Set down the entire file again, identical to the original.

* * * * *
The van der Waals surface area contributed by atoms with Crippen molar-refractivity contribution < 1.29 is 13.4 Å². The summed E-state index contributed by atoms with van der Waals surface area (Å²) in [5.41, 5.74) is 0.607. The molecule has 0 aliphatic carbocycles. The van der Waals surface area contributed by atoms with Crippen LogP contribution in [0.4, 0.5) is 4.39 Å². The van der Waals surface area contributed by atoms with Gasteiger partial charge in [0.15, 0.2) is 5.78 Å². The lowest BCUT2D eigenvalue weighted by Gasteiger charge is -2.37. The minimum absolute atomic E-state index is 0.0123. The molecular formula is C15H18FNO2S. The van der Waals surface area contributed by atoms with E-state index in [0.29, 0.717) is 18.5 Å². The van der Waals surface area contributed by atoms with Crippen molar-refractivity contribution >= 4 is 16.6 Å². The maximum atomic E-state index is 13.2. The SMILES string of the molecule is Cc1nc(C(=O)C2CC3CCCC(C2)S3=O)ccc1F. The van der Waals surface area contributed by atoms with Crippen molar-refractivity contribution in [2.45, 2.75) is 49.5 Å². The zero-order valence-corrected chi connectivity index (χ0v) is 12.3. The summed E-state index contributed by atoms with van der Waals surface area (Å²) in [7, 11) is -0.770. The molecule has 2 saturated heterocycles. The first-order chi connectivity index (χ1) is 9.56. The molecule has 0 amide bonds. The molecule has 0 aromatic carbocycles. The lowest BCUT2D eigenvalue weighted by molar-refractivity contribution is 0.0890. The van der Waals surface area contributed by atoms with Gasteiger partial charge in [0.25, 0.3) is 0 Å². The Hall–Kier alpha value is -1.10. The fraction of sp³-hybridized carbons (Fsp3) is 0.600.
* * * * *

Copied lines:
The van der Waals surface area contributed by atoms with Crippen molar-refractivity contribution < 1.29 is 13.4 Å². The summed E-state index contributed by atoms with van der Waals surface area (Å²) in [5.41, 5.74) is 0.607. The molecule has 0 aliphatic carbocycles. The van der Waals surface area contributed by atoms with Crippen LogP contribution in [0.4, 0.5) is 4.39 Å². The van der Waals surface area contributed by atoms with Gasteiger partial charge in [0.15, 0.2) is 5.78 Å². The lowest BCUT2D eigenvalue weighted by Gasteiger charge is -2.37. The minimum absolute atomic E-state index is 0.0123. The molecular formula is C15H18FNO2S. The van der Waals surface area contributed by atoms with E-state index in [0.29, 0.717) is 18.5 Å². The van der Waals surface area contributed by atoms with Crippen molar-refractivity contribution >= 4 is 16.6 Å². The maximum atomic E-state index is 13.2. The SMILES string of the molecule is Cc1nc(C(=O)C2CC3CCCC(C2)S3=O)ccc1F. The van der Waals surface area contributed by atoms with Crippen molar-refractivity contribution in [2.45, 2.75) is 49.5 Å². The zero-order valence-corrected chi connectivity index (χ0v) is 12.3. The summed E-state index contributed by atoms with van der Waals surface area (Å²) in [7, 11) is -0.770. The molecule has 2 saturated heterocycles. The first-order chi connectivity index (χ1) is 9.56. The molecule has 0 amide bonds. The molecule has 0 aromatic carbocycles. The lowest BCUT2D eigenvalue weighted by molar-refractivity contribution is 0.0890. The van der Waals surface area contributed by atoms with Gasteiger partial charge in [0.25, 0.3) is 0 Å². The Hall–Kier alpha value is -1.10. The fraction of sp³-hybridized carbons (Fsp3) is 0.600.